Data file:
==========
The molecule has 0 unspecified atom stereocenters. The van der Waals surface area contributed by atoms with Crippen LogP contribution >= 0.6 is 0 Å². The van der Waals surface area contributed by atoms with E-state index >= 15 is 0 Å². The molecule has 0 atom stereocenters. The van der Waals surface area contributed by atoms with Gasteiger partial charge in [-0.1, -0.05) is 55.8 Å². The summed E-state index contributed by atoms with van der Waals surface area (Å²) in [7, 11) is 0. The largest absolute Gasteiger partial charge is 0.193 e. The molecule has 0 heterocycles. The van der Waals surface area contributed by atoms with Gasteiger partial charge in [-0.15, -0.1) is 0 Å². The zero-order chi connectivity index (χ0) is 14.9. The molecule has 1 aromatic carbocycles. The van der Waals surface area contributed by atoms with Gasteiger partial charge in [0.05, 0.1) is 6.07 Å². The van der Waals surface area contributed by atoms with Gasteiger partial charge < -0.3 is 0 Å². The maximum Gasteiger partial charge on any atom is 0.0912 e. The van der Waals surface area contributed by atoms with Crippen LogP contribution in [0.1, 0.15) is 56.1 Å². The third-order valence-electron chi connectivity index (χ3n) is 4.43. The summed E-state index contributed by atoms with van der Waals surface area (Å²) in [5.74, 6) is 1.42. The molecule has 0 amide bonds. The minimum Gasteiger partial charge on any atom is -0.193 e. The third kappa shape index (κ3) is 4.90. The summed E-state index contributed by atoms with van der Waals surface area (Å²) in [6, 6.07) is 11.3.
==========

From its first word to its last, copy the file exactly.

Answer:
The molecule has 0 unspecified atom stereocenters. The van der Waals surface area contributed by atoms with Crippen LogP contribution >= 0.6 is 0 Å². The van der Waals surface area contributed by atoms with E-state index >= 15 is 0 Å². The molecule has 0 atom stereocenters. The van der Waals surface area contributed by atoms with Gasteiger partial charge in [-0.1, -0.05) is 55.8 Å². The summed E-state index contributed by atoms with van der Waals surface area (Å²) in [7, 11) is 0. The largest absolute Gasteiger partial charge is 0.193 e. The molecule has 0 heterocycles. The van der Waals surface area contributed by atoms with Gasteiger partial charge in [-0.15, -0.1) is 0 Å². The zero-order chi connectivity index (χ0) is 14.9. The molecule has 1 aromatic carbocycles. The van der Waals surface area contributed by atoms with Gasteiger partial charge in [0.05, 0.1) is 6.07 Å². The van der Waals surface area contributed by atoms with Gasteiger partial charge < -0.3 is 0 Å². The maximum Gasteiger partial charge on any atom is 0.0912 e. The van der Waals surface area contributed by atoms with Crippen LogP contribution in [0.1, 0.15) is 56.1 Å². The third-order valence-electron chi connectivity index (χ3n) is 4.43. The summed E-state index contributed by atoms with van der Waals surface area (Å²) in [5.74, 6) is 1.42. The molecule has 0 amide bonds. The minimum Gasteiger partial charge on any atom is -0.193 e. The third kappa shape index (κ3) is 4.90. The summed E-state index contributed by atoms with van der Waals surface area (Å²) in [6, 6.07) is 11.3.